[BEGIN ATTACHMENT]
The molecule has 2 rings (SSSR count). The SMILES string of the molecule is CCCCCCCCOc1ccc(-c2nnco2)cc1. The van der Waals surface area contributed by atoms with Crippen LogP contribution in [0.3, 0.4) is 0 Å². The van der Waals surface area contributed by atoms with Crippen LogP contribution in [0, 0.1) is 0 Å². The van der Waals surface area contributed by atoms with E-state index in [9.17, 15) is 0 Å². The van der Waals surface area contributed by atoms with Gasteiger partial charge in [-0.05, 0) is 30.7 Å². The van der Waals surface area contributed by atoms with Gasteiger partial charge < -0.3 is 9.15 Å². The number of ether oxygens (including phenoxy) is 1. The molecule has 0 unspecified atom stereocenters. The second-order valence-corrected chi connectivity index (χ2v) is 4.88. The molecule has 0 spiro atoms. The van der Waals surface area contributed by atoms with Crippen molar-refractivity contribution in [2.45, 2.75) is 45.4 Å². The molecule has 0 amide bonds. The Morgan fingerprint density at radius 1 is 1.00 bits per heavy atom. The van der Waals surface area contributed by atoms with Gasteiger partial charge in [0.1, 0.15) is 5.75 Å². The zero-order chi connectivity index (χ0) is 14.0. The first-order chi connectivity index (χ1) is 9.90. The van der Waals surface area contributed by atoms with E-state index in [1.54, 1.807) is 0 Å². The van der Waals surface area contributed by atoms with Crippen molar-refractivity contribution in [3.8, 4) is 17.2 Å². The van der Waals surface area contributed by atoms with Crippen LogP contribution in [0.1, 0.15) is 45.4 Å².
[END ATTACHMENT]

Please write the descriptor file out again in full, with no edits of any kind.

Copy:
The molecule has 2 rings (SSSR count). The SMILES string of the molecule is CCCCCCCCOc1ccc(-c2nnco2)cc1. The van der Waals surface area contributed by atoms with Crippen LogP contribution in [0.3, 0.4) is 0 Å². The van der Waals surface area contributed by atoms with Crippen LogP contribution in [0, 0.1) is 0 Å². The van der Waals surface area contributed by atoms with E-state index in [9.17, 15) is 0 Å². The van der Waals surface area contributed by atoms with Gasteiger partial charge in [-0.05, 0) is 30.7 Å². The van der Waals surface area contributed by atoms with Gasteiger partial charge < -0.3 is 9.15 Å². The number of ether oxygens (including phenoxy) is 1. The molecule has 0 unspecified atom stereocenters. The second-order valence-corrected chi connectivity index (χ2v) is 4.88. The molecule has 0 spiro atoms. The van der Waals surface area contributed by atoms with Crippen molar-refractivity contribution in [2.45, 2.75) is 45.4 Å². The molecule has 0 amide bonds. The Morgan fingerprint density at radius 1 is 1.00 bits per heavy atom. The van der Waals surface area contributed by atoms with Gasteiger partial charge in [0.1, 0.15) is 5.75 Å². The zero-order chi connectivity index (χ0) is 14.0. The first-order chi connectivity index (χ1) is 9.90. The van der Waals surface area contributed by atoms with E-state index in [1.54, 1.807) is 0 Å². The van der Waals surface area contributed by atoms with Crippen molar-refractivity contribution in [3.8, 4) is 17.2 Å². The van der Waals surface area contributed by atoms with Crippen LogP contribution in [0.1, 0.15) is 45.4 Å².